LOUISVILLE — Tim Tebow loves the highs, the lows, all of it. So despite experiencing the worst stretch of his professional baseball career, the ex-football star doesn't care if he gets negative headlines. It's not why he's still playing.
"It's never as good as it seems, it's never as bad as it seems. That's something I learned a long time ago in sports," Tebow said during this week's three-game series between his Syracuse Mets and the Louisville Bats. "I didn't do it for the praise of it. I did it because it was a passion, and I wanted to fulfill it and do something that I love."
Tebow's series went pretty much how the 2019 season has gone for the 31-year-old quarterback-turned-outfielder. He went 1 for 7 with a walk and an RBI, raising his batting average to .131, as his Mets took the series. The fans flocked to Slugger Field — 21,886 of them, some wearing his football jerseys, others holding Sports Illustrated covers in the hopes of snagging an autograph.
The fans show up not for his .376 OBPS and 34 strikeouts in 26 games, but for his perfect-for-television personality.
The Pawtucket Red Sox (+10.9 percent), Rochester Red Wings (+19.3 percent), Scranton/Wilkes Barre RailRiders (+33.8 percent), Lehigh Valley IronPigs (+6.5 percent) and Louisville (+21.1 percent) have all had significant attendance bumps with Tebow in town.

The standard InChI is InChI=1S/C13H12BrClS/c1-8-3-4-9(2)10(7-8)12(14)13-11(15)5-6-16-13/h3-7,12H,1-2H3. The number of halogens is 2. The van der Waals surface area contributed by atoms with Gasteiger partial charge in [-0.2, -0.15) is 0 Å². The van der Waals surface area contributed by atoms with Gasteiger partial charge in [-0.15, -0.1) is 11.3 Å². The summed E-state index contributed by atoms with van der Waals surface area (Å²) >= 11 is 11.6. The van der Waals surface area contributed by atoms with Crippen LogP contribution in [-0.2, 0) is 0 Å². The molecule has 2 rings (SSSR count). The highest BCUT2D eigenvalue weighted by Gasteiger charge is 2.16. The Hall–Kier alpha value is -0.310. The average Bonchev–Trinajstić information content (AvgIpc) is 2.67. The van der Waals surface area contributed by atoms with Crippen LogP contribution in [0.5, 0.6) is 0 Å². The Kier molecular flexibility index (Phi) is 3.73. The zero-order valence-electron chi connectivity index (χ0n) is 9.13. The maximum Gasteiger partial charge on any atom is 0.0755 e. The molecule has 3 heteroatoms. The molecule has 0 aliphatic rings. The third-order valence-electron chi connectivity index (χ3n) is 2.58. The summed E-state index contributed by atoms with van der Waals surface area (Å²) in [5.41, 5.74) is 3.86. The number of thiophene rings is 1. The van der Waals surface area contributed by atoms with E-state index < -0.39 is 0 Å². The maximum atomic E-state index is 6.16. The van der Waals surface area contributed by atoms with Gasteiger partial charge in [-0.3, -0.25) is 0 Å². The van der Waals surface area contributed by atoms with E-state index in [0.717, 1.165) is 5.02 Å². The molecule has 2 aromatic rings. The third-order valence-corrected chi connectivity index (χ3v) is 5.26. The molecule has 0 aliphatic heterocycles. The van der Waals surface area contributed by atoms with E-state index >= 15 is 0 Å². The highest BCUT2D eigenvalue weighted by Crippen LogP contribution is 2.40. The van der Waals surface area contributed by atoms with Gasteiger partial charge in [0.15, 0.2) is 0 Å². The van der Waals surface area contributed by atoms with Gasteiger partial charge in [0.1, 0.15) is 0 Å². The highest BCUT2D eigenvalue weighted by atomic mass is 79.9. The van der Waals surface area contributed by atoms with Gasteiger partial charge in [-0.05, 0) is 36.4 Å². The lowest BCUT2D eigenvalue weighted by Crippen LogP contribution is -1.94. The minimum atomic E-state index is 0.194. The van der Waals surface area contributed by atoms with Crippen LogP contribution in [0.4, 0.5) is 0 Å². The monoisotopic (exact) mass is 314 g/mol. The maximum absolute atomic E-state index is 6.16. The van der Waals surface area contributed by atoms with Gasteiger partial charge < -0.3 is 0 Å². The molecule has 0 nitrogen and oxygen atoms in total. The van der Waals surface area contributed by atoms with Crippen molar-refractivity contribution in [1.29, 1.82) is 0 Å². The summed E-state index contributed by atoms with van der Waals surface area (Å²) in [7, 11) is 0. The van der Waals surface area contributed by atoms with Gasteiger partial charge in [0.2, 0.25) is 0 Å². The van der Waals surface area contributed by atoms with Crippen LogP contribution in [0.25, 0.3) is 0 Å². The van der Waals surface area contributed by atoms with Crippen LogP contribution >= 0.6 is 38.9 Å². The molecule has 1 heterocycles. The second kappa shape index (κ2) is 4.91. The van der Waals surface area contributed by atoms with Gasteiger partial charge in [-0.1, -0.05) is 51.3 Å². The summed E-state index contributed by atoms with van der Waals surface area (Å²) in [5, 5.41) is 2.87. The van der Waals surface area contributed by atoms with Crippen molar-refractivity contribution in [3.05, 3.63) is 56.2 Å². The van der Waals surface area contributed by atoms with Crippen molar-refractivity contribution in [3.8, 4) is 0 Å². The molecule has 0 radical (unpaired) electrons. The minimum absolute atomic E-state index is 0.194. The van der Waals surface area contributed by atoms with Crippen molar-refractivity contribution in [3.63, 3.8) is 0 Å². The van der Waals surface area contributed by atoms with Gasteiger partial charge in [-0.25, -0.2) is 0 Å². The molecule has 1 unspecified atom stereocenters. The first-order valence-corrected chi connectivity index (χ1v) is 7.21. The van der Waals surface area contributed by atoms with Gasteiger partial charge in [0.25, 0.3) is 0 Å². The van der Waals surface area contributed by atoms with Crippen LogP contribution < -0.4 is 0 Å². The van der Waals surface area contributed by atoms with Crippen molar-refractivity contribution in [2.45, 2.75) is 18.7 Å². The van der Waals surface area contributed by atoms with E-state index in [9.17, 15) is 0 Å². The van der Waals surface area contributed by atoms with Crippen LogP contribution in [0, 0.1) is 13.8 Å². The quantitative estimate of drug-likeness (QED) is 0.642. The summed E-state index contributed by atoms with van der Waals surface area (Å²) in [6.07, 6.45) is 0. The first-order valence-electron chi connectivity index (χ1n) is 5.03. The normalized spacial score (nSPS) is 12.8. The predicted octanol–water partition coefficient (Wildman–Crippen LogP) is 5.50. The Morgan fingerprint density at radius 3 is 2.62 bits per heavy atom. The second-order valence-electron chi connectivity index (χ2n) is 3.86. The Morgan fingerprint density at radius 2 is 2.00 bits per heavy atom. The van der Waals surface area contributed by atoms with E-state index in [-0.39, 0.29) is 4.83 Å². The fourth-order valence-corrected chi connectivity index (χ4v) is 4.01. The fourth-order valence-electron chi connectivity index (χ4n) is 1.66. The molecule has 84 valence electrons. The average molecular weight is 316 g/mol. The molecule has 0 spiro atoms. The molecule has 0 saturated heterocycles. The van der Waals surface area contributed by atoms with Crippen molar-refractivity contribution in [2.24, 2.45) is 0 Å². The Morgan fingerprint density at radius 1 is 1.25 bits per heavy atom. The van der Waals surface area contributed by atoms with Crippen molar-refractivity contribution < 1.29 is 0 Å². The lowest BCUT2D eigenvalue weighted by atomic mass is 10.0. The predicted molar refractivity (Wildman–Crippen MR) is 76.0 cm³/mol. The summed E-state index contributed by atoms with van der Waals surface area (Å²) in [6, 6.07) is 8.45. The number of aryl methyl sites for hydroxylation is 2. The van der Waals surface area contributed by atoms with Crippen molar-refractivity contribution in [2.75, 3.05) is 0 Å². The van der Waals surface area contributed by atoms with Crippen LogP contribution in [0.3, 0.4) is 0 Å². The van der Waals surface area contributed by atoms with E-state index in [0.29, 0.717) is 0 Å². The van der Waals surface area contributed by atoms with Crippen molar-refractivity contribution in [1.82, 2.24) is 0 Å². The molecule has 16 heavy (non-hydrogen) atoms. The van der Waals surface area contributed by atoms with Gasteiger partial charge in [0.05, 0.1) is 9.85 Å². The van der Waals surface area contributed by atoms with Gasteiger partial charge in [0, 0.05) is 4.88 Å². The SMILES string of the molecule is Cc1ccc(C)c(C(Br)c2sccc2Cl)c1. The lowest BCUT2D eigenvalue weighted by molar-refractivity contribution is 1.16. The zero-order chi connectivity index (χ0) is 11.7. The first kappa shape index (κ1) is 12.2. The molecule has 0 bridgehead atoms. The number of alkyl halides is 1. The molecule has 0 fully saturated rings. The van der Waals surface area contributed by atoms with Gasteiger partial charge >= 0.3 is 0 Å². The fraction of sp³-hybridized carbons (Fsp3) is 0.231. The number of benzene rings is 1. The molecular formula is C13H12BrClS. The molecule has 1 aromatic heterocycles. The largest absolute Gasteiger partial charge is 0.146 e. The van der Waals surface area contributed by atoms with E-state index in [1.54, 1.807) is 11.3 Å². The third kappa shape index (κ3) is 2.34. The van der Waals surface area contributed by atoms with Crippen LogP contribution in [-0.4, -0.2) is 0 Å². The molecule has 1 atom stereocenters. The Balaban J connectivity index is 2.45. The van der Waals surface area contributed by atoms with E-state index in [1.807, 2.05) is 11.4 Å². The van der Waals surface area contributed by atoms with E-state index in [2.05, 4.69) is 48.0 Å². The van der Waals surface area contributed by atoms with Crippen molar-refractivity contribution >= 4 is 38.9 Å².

"You're always trying to do good and the best you can," Tebow said. "I don't think I put extra pressure on myself to do better because more people would show up."
OPINION: It's time. Tim Tebow should walk away from baseball
Tebow said he's still adjusting to the minor league baseball lifestyle — especially the long bus rides. And he admitted he misses football, which he last played in 2015. It especially hits him around Thanksgiving, when college football teams are playing their rivalry games and the NFL teams are fighting for a playoff spot.
Tim Tebow is off to a rough start in Class AAA. (Photo: Sam Upshaw Jr./Courier Journal)
He called baseball a "funny game." Sometimes you don't get rewarded when you play well, and sometimes you do when you don't. That's why he's here.
"It's about having patience, following a process and really, truly trying to improve every day," he said. "Not just focusing on just what happens in the game and results of it."
Justin Sayers: 502-582-4252; [email protected]; Twitter: @_JustinSayers
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